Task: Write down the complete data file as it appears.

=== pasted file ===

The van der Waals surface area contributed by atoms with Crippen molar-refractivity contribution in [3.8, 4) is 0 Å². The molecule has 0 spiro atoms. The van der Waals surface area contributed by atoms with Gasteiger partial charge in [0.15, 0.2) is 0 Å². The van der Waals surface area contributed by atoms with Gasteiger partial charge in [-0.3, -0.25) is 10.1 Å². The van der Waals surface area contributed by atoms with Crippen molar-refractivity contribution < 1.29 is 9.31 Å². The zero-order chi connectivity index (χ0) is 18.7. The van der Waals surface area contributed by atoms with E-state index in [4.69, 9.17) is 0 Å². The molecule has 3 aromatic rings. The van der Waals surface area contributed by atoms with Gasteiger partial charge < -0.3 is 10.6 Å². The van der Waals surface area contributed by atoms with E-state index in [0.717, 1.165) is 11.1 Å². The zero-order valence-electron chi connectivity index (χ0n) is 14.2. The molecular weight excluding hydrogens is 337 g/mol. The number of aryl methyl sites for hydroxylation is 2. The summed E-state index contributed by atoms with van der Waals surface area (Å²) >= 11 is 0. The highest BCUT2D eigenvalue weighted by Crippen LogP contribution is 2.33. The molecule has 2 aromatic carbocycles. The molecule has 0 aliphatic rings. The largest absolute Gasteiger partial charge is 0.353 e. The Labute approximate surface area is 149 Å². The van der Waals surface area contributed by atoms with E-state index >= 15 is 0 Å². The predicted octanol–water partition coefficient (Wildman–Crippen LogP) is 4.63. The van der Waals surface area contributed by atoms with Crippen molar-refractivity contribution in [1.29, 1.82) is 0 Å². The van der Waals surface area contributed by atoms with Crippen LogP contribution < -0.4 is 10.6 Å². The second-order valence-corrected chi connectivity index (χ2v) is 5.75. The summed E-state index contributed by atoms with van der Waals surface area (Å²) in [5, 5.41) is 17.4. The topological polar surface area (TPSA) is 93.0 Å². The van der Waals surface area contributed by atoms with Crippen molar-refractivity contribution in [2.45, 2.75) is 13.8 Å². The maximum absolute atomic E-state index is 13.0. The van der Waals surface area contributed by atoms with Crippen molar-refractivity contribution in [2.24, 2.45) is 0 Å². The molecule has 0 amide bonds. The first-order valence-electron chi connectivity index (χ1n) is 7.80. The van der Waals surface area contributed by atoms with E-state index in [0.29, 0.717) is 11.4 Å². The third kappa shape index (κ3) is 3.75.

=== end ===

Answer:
The van der Waals surface area contributed by atoms with Crippen molar-refractivity contribution in [3.8, 4) is 0 Å². The molecule has 0 spiro atoms. The van der Waals surface area contributed by atoms with Gasteiger partial charge in [0.15, 0.2) is 0 Å². The van der Waals surface area contributed by atoms with Gasteiger partial charge in [-0.3, -0.25) is 10.1 Å². The van der Waals surface area contributed by atoms with Crippen molar-refractivity contribution < 1.29 is 9.31 Å². The zero-order chi connectivity index (χ0) is 18.7. The van der Waals surface area contributed by atoms with E-state index in [4.69, 9.17) is 0 Å². The molecule has 3 aromatic rings. The van der Waals surface area contributed by atoms with Gasteiger partial charge < -0.3 is 10.6 Å². The van der Waals surface area contributed by atoms with E-state index in [0.717, 1.165) is 11.1 Å². The zero-order valence-electron chi connectivity index (χ0n) is 14.2. The molecular weight excluding hydrogens is 337 g/mol. The number of aryl methyl sites for hydroxylation is 2. The summed E-state index contributed by atoms with van der Waals surface area (Å²) >= 11 is 0. The highest BCUT2D eigenvalue weighted by Crippen LogP contribution is 2.33. The molecule has 2 aromatic carbocycles. The molecule has 0 aliphatic rings. The largest absolute Gasteiger partial charge is 0.353 e. The Labute approximate surface area is 149 Å². The van der Waals surface area contributed by atoms with E-state index >= 15 is 0 Å². The predicted octanol–water partition coefficient (Wildman–Crippen LogP) is 4.63. The van der Waals surface area contributed by atoms with Crippen molar-refractivity contribution in [1.29, 1.82) is 0 Å². The van der Waals surface area contributed by atoms with Crippen LogP contribution < -0.4 is 10.6 Å². The second-order valence-corrected chi connectivity index (χ2v) is 5.75. The summed E-state index contributed by atoms with van der Waals surface area (Å²) in [5, 5.41) is 17.4. The topological polar surface area (TPSA) is 93.0 Å². The van der Waals surface area contributed by atoms with Crippen molar-refractivity contribution in [2.45, 2.75) is 13.8 Å². The maximum absolute atomic E-state index is 13.0. The van der Waals surface area contributed by atoms with Crippen molar-refractivity contribution in [2.24, 2.45) is 0 Å². The molecule has 0 amide bonds. The first-order valence-electron chi connectivity index (χ1n) is 7.80. The van der Waals surface area contributed by atoms with E-state index in [0.29, 0.717) is 11.4 Å². The third kappa shape index (κ3) is 3.75.